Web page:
New map shows which neighborhoods have the most, and the fewest, trees

Wealthier neighborhoods are leafier and hence healthier, but a new tree-planting program is on the way.

Leafy streets are one of the attractions of Berkeley’s Northbrae neighborhood. Photo: Nancy Rubin

Which neighborhoods in Berkeley are graced with the lushest tree canopy? And which neighborhoods suffer from relatively paltry tree coverings and all the attendant woes – aesthetically lacking streets, harsher air pollution and an unpleasant heat-island effect?

The answers are revealed in a series of maps produced by the national nonprofit American Forests, which assign neighborhoods “tree-equity scores” based on existing canopy cover, population density and socioeconomic factors like race and income. As one would expect, in Berkeley the richer areas in the hills and north enjoy high tree scores, while more diverse and lower-income communities to the west and south are still playing catch-up.

American Forests, the oldest national nonprofit conservation organization in the U.S., embarked on the project so “every advocate within cities can have access to this information and use it to help them make the case for improving their neighborhood and tree-equity score,” said Chris David, the organization’s director of technology. (In addition to the Bay Area, the group has mapped Seattle, Houston, Detroit and several other urban areas.)

“The general trend you see is that trees grow on money. In many cases, the wealthier parts of town are the most forested,” said David. “We think that is structurally unfair, and it’s important that cities are able to see where they’re not investing enough for their residents.”


Map of the tree canopy of Berkeley.
Map of the tree canopy of Berkeley. Check out the interactive map. Image: American Forests

The calculations underpinning the equity scores might appear mathematically knotty: for example, “Ni = (xi – xi,min) / (xi,max – xi,min), where, for each indicator, Ni, xi is the value for that neighborhood for that indicator.”

Basically, the scores are looking at where a neighborhood’s canopy should be compared to where it’s at today, with an emphasis on leveling the playing field for disadvantaged communities. For that reason, the calculations weigh demographic data on poverty rate, percentage of nonwhite people, the ratio of seniors and children to working adults, and urban heat-island severity. (Read more about how the tree equity score is calculated.)

Berkeley’s 100% and 90s scores – correlating to neighborhoods that have achieved tree equity – cluster north of the campus and in southeastern enclaves like the Elmwood. Places with scores in the 70s or even as low as 49 run along the waterfront, in light-industrial areas and near the Oakland/Berkeley border. By clicking on the neighborhood blocks you can see their demographics and average surface temperatures, which are based on summer highs.

“We look for the hottest summer temperatures because those are the days when we are most likely to see heat-related health impacts,” David explained. “We want to see the impact the urban form (read: impervious cover like roads, buildings, driveways, and parking lots) has on generating excess heat on hot summer days.”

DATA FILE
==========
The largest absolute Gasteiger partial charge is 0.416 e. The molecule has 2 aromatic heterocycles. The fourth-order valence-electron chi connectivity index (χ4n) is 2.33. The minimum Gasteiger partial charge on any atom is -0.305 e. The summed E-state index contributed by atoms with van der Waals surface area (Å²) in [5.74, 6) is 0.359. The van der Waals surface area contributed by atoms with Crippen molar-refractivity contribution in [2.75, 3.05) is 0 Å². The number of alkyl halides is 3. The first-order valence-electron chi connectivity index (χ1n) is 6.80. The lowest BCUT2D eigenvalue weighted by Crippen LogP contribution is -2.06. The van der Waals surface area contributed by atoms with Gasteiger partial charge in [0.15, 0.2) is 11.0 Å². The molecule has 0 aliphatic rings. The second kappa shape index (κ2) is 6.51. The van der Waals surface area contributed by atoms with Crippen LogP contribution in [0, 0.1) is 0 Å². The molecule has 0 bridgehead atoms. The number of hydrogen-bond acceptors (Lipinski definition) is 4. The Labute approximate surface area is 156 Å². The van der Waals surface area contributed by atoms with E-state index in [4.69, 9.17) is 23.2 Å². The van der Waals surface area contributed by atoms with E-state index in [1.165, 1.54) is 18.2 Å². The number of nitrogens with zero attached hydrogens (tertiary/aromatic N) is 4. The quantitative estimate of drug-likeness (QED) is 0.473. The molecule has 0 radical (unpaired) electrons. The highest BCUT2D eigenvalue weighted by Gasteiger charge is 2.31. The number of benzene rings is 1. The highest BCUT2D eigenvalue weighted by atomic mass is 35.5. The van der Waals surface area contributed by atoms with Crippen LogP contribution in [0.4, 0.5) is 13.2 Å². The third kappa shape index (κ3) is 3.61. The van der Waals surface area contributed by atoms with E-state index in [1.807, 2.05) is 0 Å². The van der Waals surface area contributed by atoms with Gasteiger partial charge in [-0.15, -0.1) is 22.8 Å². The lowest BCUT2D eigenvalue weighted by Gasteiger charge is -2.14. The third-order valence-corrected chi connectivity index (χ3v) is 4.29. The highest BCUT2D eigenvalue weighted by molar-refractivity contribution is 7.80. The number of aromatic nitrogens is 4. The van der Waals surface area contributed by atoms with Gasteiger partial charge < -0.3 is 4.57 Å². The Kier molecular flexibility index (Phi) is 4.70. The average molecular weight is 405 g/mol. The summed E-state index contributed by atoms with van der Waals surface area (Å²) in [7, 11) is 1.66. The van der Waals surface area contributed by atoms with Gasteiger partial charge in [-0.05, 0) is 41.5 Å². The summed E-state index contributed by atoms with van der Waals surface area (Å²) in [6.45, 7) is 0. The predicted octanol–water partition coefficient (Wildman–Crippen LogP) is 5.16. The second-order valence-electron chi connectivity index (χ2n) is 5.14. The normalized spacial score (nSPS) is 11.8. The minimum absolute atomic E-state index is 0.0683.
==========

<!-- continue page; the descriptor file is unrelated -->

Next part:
a drooping melaleuca tree at the Shorebird Nature Center at the Berkeley Waterfront.
A drooping melaleuca / Melaleuca armillaris at the Shorebird Nature Center at the Berkeley Waterfront. Photo: Ian Kesterson

As it happens, help may be on the way for Berkeley spots with poor tree equity, particularly those west of San Pablo Avenue and south of Ashby Avenue. The city of Berkeley plans to plant 1,000 new trees in these locations in the next two years and has secured funds for half of them from a California Natural Resources Agency grant worth $726,000.

“We’ve noticed there are certain sections of the city that have fewer trees than others. We wanted to address those, and that’s what this grant specifies,” said Dan Gallagher, a senior forestry supervisor with the city.

“The unique part of this grant is it not only allows us to plant trees, but we can make tree-planting locations. We can create the spaces for the trees to be planted by cutting concrete out of the sidewalk,” he said. “It also pays for watering. Historically, we’ve been somewhat limited because the watering is the most challenging part of having a tree planted. You need three summers’ worth of watering to have the tree survive.”

Urban Greening: West Berkeley plan. City of Berkeley

The city is applying for another grant to fund the remaining 500 trees, which in this case would require residents to water them for the first few years. But paying for 20 gallons of water a week to nurture a sidewalk tree might be something people are OK doing, hopes Gallagher.

“The point I want to make to any property owner is that it’s been proven that a tree will increase the value of the property significantly,” he said. “There are environmental benefits, health benefits, socioeconomic benefits, and you have cost savings because the tree shades your home so you’re not so hot in the summertime. There are a lot of benefits to having a tree in front of your house.”

The city of Berkeley currently has a “municipal forest” made up of 38,000 street, park and median trees. They are maintained by the urban forestry unit of the parks division.